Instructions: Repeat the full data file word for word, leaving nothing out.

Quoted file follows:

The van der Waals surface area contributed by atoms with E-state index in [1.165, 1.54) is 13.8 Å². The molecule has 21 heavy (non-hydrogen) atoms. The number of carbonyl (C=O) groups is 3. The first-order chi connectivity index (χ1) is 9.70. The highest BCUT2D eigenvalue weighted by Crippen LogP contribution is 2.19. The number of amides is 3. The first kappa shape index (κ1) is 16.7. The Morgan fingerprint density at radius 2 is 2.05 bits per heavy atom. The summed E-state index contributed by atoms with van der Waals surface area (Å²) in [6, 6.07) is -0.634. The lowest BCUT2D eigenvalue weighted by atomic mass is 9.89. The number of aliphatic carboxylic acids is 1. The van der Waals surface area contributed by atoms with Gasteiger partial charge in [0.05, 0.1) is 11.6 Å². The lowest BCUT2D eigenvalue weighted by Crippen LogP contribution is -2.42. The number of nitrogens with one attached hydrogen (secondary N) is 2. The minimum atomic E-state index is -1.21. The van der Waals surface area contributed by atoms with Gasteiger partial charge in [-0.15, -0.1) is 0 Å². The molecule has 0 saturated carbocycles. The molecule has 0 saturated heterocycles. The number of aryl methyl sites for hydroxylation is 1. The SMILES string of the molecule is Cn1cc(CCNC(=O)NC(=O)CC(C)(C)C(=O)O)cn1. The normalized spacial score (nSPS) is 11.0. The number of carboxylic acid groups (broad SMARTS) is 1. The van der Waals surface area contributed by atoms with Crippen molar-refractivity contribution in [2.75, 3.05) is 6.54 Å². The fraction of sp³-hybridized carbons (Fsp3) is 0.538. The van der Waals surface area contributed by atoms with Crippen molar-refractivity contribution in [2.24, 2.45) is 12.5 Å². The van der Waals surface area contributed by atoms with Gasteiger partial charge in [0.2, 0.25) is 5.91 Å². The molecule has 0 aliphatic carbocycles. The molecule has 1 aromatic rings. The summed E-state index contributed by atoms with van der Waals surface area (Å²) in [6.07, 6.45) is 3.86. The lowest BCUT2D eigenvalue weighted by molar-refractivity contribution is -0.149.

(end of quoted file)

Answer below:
The van der Waals surface area contributed by atoms with E-state index in [1.165, 1.54) is 13.8 Å². The molecule has 21 heavy (non-hydrogen) atoms. The number of carbonyl (C=O) groups is 3. The first-order chi connectivity index (χ1) is 9.70. The highest BCUT2D eigenvalue weighted by Crippen LogP contribution is 2.19. The number of amides is 3. The first kappa shape index (κ1) is 16.7. The Morgan fingerprint density at radius 2 is 2.05 bits per heavy atom. The summed E-state index contributed by atoms with van der Waals surface area (Å²) in [6, 6.07) is -0.634. The lowest BCUT2D eigenvalue weighted by atomic mass is 9.89. The number of aliphatic carboxylic acids is 1. The van der Waals surface area contributed by atoms with Gasteiger partial charge in [0.05, 0.1) is 11.6 Å². The lowest BCUT2D eigenvalue weighted by Crippen LogP contribution is -2.42. The number of nitrogens with one attached hydrogen (secondary N) is 2. The minimum atomic E-state index is -1.21. The van der Waals surface area contributed by atoms with Gasteiger partial charge in [-0.15, -0.1) is 0 Å². The molecule has 0 saturated carbocycles. The molecule has 0 saturated heterocycles. The number of aryl methyl sites for hydroxylation is 1. The SMILES string of the molecule is Cn1cc(CCNC(=O)NC(=O)CC(C)(C)C(=O)O)cn1. The normalized spacial score (nSPS) is 11.0. The number of carboxylic acid groups (broad SMARTS) is 1. The van der Waals surface area contributed by atoms with Crippen molar-refractivity contribution in [2.75, 3.05) is 6.54 Å². The fraction of sp³-hybridized carbons (Fsp3) is 0.538. The van der Waals surface area contributed by atoms with Crippen molar-refractivity contribution in [2.24, 2.45) is 12.5 Å². The van der Waals surface area contributed by atoms with Gasteiger partial charge in [0.2, 0.25) is 5.91 Å². The molecule has 0 aliphatic carbocycles. The molecule has 1 aromatic rings. The summed E-state index contributed by atoms with van der Waals surface area (Å²) in [6.07, 6.45) is 3.86. The lowest BCUT2D eigenvalue weighted by molar-refractivity contribution is -0.149.